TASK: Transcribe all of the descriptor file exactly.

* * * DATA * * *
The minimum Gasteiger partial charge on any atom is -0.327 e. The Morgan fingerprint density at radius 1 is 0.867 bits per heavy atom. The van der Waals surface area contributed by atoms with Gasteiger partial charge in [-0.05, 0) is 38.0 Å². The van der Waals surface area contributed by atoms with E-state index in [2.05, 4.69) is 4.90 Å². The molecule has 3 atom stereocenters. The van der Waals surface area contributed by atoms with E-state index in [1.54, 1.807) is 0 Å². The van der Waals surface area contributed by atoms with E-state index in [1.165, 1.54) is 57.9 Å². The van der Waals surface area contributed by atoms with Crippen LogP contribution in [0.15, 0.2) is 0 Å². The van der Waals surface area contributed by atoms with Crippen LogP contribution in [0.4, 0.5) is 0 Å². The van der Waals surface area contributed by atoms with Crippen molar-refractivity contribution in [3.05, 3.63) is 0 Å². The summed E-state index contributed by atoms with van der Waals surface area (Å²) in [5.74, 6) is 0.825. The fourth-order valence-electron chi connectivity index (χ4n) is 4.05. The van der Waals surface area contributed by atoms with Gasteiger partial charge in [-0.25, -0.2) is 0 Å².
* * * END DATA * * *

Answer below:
The minimum Gasteiger partial charge on any atom is -0.327 e. The Morgan fingerprint density at radius 1 is 0.867 bits per heavy atom. The van der Waals surface area contributed by atoms with Gasteiger partial charge in [-0.05, 0) is 38.0 Å². The van der Waals surface area contributed by atoms with E-state index in [2.05, 4.69) is 4.90 Å². The molecule has 3 atom stereocenters. The van der Waals surface area contributed by atoms with E-state index in [1.54, 1.807) is 0 Å². The van der Waals surface area contributed by atoms with E-state index in [1.165, 1.54) is 57.9 Å². The van der Waals surface area contributed by atoms with Crippen LogP contribution in [0.15, 0.2) is 0 Å². The van der Waals surface area contributed by atoms with Crippen LogP contribution in [0.4, 0.5) is 0 Å². The van der Waals surface area contributed by atoms with Crippen molar-refractivity contribution in [3.05, 3.63) is 0 Å². The summed E-state index contributed by atoms with van der Waals surface area (Å²) in [5.74, 6) is 0.825. The fourth-order valence-electron chi connectivity index (χ4n) is 4.05. The van der Waals surface area contributed by atoms with Gasteiger partial charge in [-0.25, -0.2) is 0 Å².